Why does a public defence of the Belfast/Good Friday Agreement, and the principles which underpin it, remain necessary?
Does it spring from a backward-looking, even conservative, mindset? Might it not be time to sketch the outlines of an alternative future, one less obsessed about past agreements and their implementation?
There are several responses. The legal imperative is the most glaring.
We are talking about principles negotiated over decades which have gained international and national legal recognition and status in Ireland and the UK.
Simply stating that 'it is the law' should not end the conversation, if only because the interpretative room within the terms of the law is considerable.
Politically, the agreement was endorsed in referenda North and South. 'The people' had their say and appeared to like what they read.
The political implications of that constitutional moment are prone to neglect and merit further consideration in an Irish and British context.
While not all the now-dominant political parties were present, the main traditions were - all underwritten by both governments and considerable international support.
Perhaps the most persuasive and attractive reason for continuing emphasis is values-based; we forget the radical heart beating within that document. More than 11 years later those values still stand in judgment on the current arrangements.
The year 1998 was a transformative constitutional moment in the history of this island and for relations between these islands.
Remarkable progress has been made in places. However, other less-pleasing conclusions should be acknowledged.
Sufficient progress has not been made on implementing the 'values' which permeate the document; on rights, equality, reconciliation and social justice. The centrality of rights, equality and reconciliation is continually trumpeted as vital to our 'new dispensation'.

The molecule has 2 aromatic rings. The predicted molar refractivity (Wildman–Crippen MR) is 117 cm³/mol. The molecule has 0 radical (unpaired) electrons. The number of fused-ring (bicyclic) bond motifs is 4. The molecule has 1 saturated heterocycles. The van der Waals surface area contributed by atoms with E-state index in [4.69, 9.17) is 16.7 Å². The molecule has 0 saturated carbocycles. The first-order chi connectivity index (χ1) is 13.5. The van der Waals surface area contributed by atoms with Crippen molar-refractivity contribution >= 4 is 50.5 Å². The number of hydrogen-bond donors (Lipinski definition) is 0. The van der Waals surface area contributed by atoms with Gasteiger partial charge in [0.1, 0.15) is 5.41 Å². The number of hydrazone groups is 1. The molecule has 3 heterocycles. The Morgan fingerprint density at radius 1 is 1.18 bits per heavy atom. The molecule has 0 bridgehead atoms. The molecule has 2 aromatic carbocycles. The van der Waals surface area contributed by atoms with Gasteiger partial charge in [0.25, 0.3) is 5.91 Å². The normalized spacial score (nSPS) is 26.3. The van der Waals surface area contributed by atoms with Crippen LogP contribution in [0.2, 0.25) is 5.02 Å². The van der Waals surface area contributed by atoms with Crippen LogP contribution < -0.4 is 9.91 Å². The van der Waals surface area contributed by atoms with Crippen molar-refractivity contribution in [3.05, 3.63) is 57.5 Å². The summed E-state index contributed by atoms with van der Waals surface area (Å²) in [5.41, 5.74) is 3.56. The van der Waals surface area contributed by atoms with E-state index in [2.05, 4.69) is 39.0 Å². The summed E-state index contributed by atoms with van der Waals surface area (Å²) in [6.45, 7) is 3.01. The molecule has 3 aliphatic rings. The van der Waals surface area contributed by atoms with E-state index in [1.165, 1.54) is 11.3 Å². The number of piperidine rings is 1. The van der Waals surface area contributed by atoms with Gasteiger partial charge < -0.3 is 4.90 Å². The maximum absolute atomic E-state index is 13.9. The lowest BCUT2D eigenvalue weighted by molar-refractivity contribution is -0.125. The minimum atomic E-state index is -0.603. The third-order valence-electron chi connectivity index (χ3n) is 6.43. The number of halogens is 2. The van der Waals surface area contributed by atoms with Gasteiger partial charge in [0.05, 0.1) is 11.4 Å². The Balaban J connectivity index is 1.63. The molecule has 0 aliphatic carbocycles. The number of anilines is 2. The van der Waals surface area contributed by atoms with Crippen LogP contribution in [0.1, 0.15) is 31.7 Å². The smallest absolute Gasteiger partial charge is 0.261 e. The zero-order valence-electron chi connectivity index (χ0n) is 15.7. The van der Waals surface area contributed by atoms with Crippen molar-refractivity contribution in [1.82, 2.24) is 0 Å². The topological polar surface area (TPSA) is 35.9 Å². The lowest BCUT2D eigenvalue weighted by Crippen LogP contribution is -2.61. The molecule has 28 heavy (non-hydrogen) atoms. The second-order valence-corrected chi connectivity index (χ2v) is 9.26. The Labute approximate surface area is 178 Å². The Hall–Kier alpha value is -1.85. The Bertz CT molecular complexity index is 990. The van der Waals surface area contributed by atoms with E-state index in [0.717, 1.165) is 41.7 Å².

Disturbingly, there is still much to do. This is not to promote an unhealthy obsession with one particular agreement; it is about keeping in view the constitutional promises held up in more optimistic times.
Agreements and institutions exist for social and political purposes and are not ends in themselves.
The agreement placed in our minds the thought that transformation on this island might be a part of the transition in the North.
At heart that is a legacy issue, both in tackling the root causes of conflict and leaving to future generations a strong signal of our progressive social and political intentions.
We are getting used to being cited as an example to the world; the entrepreneurial spirit reflected in attempts to make 'the peace process' our principal export.
Yet we still cannot agree among ourselves what all the real lessons might be and there is much to discover about our collective past.
The discomfort felt should not spring solely from lack of consensus on what the lessons are; we have also not fulfilled several of those constitutional promises and some continue to pretend that a complex, difficult and fluid process can be reduced to all the stale rigidity of an incomplete jigsaw.
Like any profound constitutional enterprise, the implications evolve over time, the point being to continue the conversation. Elements can be ticked off as complete; others will be work in progress.
The pressure to draw lines is understandable. The pleasure and relief from saying 'job done' should not be scorned.
The steady, grinding and long-term work of realising democratic values, protecting human rights, ensuring equality, advocating social justice, and encouraging reconciliation may well seem daunting. This is precisely why the significance of that moment in 1998 must be underlined again today.
The ideals have clung on in a process which at times risks losing its moral bearings.
The hard work of living up to these principles continues and the job is certainly not done.